So, stay visible by wearing reflective vests, bright colored workout clothes, and fluorescent gear. And as one of my good friends usually say, never shy away from being lit as a Christmas tree, provided your safety is guaranteed.
Other runners even carry around headlamps or flashlights, thereby improving their see-ability. All in all, it is also critical that you stay alert to your surroundings.
5. Mind Wind Direction and Chill
The challenge with running in the cold is that it has factors working against you. Since wind elevates the rate of heat loss from our body, aggravating the cold conditions. For windy conditions of around 450F, have a windbreaker on and also include running gloves in the gear.
For this reason, runners are advised to start their cold running into the wind direction. In this way, you experience less wind chill, since you haven’t started sweating yet. Midway through the race, change your direction, so that you run in the same direction as the wind.
The aim of this running strategy is to not allow the wind to directly blast on you, once you break sweat. Another solution is to break your runs into different directions, spending several minutes into the wind, then away, and the back.
For places where the wind is too intense, put on protective shells as part of your gear. Prevent frostbites on your cheeks and nose by using protective gear at these vulnerable parts of the body.
6. Speed Should Be Your Least Concern
If you are planning on working on your speed during winter, then you should put aside those plans. During this time when everything is in hibernation mode, all you should be aiming at is maintaining your shape, in readiness for warmer months to come.
To long distance runners, this is not the time to go the extreme distances. Imagine being pounded by the unfavorable weather elements for two hours straight. I wouldn’t wish that on my enemies. So, this is the best time to mix your training routine.
The ideal solution is to find a hill (or any elevated place) where you can have short training sessions. These elevated points act as sweet spots where the air is usually warmer than down below. This makes a big difference to your cold woes.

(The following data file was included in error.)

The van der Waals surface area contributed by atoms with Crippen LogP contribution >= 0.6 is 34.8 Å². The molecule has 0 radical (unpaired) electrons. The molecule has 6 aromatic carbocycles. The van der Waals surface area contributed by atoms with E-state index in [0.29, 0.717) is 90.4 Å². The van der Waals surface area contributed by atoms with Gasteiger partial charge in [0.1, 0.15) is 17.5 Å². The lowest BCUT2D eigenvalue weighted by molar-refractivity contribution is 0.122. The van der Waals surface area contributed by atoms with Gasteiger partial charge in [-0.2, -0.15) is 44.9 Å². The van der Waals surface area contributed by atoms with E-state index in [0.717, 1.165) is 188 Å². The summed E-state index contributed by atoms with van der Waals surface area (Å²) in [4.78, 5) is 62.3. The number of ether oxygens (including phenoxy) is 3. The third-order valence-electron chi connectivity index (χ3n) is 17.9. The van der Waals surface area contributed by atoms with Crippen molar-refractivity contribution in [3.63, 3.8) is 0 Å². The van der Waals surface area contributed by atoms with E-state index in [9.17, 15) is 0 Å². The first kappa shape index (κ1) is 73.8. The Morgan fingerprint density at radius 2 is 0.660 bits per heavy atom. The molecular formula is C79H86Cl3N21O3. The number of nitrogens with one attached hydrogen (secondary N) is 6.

You don’t necessarily have to run long distances in a single session. At this time of the year, most guys want to do all the runs in the middle of the day, owing to the warmth. Schedule for at most two sessions every day, which achieves the same results as a single long distance run.
7. Get Prepared with Warm Post Run Clothes
The rule of thumbs of cold running is to stay as close as home as possible. Alternatively, when planning your running schedule, make sure the distance between a warm place and where the race end is as short as possible. Immediately you stop, a drastic temperature drop occurs, which is unhealthy for you.
Preparing in advance for this eventuality is the best strategy. If you can finish the race at your door steps, the best. You can then jump into a warm shower right away to acclimatize yourself back with the home conditions.
But in case you have to drive back home, or end the race far from home, then prepare yourself with warm clothes for thereafter. A trash bag is a great asset when it comes to holding your warm clothes.
Change workout clothes as soon as possible in order to eliminates cases of lingering chills. Reach for a hot drink, put on a warm beanie, get out of wet sports bra etc.
Running in the cold takes much effort than running when warm. As such you ought to be well prepared. To do this, be ready for a downpour out of nowhere by keeping tabs with weather forecasts.
Another strategy is to keep within the vicinity of your home. Otherwise bring with you cab money. The trick is to have a close exit strategy incase thing go south or you get injured.
While listening to music is great at this time, your ears have to be alert to any impending danger. Wintery conditions weaken tree branches, thus posing dangers on runner. Be mindful of these. Lastly, do not ignore any shivering. It could be an indicator of hypothermia or excessive loss of heat.